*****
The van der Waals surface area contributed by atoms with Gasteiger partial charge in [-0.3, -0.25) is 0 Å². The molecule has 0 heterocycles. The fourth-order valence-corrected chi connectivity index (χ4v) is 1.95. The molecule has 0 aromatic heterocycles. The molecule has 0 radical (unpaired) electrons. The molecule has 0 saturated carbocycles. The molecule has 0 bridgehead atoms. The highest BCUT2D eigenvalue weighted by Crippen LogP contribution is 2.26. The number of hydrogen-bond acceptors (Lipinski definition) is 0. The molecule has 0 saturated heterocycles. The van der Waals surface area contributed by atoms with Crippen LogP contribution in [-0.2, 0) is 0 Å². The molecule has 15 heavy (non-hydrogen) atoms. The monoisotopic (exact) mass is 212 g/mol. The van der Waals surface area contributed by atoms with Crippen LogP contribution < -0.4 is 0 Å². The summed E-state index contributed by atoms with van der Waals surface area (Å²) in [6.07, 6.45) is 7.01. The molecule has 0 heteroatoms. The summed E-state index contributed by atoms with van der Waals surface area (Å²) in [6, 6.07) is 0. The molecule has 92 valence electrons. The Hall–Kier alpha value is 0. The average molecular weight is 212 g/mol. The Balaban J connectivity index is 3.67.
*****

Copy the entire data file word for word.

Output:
The van der Waals surface area contributed by atoms with Gasteiger partial charge in [-0.3, -0.25) is 0 Å². The molecule has 0 heterocycles. The fourth-order valence-corrected chi connectivity index (χ4v) is 1.95. The molecule has 0 aromatic heterocycles. The molecule has 0 radical (unpaired) electrons. The molecule has 0 saturated carbocycles. The molecule has 0 bridgehead atoms. The highest BCUT2D eigenvalue weighted by Crippen LogP contribution is 2.26. The number of hydrogen-bond acceptors (Lipinski definition) is 0. The molecule has 0 saturated heterocycles. The van der Waals surface area contributed by atoms with Crippen LogP contribution in [-0.2, 0) is 0 Å². The molecule has 15 heavy (non-hydrogen) atoms. The monoisotopic (exact) mass is 212 g/mol. The van der Waals surface area contributed by atoms with Crippen LogP contribution < -0.4 is 0 Å². The summed E-state index contributed by atoms with van der Waals surface area (Å²) in [6.07, 6.45) is 7.01. The molecule has 0 heteroatoms. The summed E-state index contributed by atoms with van der Waals surface area (Å²) in [6, 6.07) is 0. The molecule has 92 valence electrons. The Hall–Kier alpha value is 0. The average molecular weight is 212 g/mol. The Balaban J connectivity index is 3.67.